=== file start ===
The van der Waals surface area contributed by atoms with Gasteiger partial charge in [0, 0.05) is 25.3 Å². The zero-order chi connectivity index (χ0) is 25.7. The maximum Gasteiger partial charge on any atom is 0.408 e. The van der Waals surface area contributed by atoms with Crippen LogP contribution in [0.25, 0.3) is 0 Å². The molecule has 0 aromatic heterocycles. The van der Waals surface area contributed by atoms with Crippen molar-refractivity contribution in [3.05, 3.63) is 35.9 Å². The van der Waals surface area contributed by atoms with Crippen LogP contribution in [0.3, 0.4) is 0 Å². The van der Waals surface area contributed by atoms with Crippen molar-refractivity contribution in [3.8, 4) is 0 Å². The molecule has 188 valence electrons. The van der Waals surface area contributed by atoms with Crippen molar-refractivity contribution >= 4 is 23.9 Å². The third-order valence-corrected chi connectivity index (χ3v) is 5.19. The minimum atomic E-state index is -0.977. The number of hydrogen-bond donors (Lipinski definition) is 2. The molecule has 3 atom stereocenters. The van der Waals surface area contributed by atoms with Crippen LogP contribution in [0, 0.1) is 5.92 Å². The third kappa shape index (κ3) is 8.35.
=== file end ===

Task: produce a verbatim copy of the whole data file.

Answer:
The van der Waals surface area contributed by atoms with Gasteiger partial charge in [0, 0.05) is 25.3 Å². The zero-order chi connectivity index (χ0) is 25.7. The maximum Gasteiger partial charge on any atom is 0.408 e. The van der Waals surface area contributed by atoms with Crippen LogP contribution in [0.25, 0.3) is 0 Å². The molecule has 0 aromatic heterocycles. The van der Waals surface area contributed by atoms with Crippen molar-refractivity contribution in [3.05, 3.63) is 35.9 Å². The van der Waals surface area contributed by atoms with Crippen LogP contribution in [0.3, 0.4) is 0 Å². The van der Waals surface area contributed by atoms with Crippen molar-refractivity contribution in [3.8, 4) is 0 Å². The molecule has 188 valence electrons. The van der Waals surface area contributed by atoms with Crippen molar-refractivity contribution >= 4 is 23.9 Å². The third-order valence-corrected chi connectivity index (χ3v) is 5.19. The minimum atomic E-state index is -0.977. The number of hydrogen-bond donors (Lipinski definition) is 2. The molecule has 3 atom stereocenters. The van der Waals surface area contributed by atoms with Crippen LogP contribution in [0, 0.1) is 5.92 Å². The third kappa shape index (κ3) is 8.35.